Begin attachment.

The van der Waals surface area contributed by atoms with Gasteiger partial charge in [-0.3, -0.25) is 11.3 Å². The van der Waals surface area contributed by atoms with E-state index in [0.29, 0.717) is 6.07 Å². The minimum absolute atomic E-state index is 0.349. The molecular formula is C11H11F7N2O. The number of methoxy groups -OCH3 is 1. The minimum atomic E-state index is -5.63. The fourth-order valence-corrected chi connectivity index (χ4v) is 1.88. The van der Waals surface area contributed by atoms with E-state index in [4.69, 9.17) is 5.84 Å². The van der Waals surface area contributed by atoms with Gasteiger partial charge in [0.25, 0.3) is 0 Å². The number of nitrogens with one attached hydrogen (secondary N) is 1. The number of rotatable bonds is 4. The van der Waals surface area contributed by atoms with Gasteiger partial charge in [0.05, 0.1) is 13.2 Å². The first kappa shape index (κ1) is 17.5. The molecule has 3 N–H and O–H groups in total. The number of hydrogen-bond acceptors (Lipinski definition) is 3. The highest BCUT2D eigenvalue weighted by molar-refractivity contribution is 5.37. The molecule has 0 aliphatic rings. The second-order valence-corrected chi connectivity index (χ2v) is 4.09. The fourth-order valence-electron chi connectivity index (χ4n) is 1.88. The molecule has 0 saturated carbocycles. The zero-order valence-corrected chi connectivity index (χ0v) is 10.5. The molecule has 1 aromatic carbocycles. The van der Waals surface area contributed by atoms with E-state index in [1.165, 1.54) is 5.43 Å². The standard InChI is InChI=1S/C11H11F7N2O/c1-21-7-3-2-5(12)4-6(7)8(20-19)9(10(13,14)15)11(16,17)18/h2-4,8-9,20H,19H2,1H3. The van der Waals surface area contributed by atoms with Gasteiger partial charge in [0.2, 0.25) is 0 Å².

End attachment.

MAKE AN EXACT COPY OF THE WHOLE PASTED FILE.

The van der Waals surface area contributed by atoms with Gasteiger partial charge in [-0.3, -0.25) is 11.3 Å². The van der Waals surface area contributed by atoms with E-state index in [0.29, 0.717) is 6.07 Å². The minimum absolute atomic E-state index is 0.349. The molecular formula is C11H11F7N2O. The number of methoxy groups -OCH3 is 1. The minimum atomic E-state index is -5.63. The fourth-order valence-corrected chi connectivity index (χ4v) is 1.88. The van der Waals surface area contributed by atoms with E-state index in [4.69, 9.17) is 5.84 Å². The van der Waals surface area contributed by atoms with Gasteiger partial charge in [0.25, 0.3) is 0 Å². The number of nitrogens with one attached hydrogen (secondary N) is 1. The number of rotatable bonds is 4. The van der Waals surface area contributed by atoms with Gasteiger partial charge in [0.05, 0.1) is 13.2 Å². The first kappa shape index (κ1) is 17.5. The molecule has 3 N–H and O–H groups in total. The number of hydrogen-bond acceptors (Lipinski definition) is 3. The highest BCUT2D eigenvalue weighted by molar-refractivity contribution is 5.37. The molecule has 0 aliphatic rings. The second-order valence-corrected chi connectivity index (χ2v) is 4.09. The fourth-order valence-electron chi connectivity index (χ4n) is 1.88. The molecule has 0 saturated carbocycles. The zero-order valence-corrected chi connectivity index (χ0v) is 10.5. The molecule has 1 aromatic carbocycles. The van der Waals surface area contributed by atoms with E-state index in [1.165, 1.54) is 5.43 Å². The standard InChI is InChI=1S/C11H11F7N2O/c1-21-7-3-2-5(12)4-6(7)8(20-19)9(10(13,14)15)11(16,17)18/h2-4,8-9,20H,19H2,1H3. The van der Waals surface area contributed by atoms with Gasteiger partial charge in [0.2, 0.25) is 0 Å².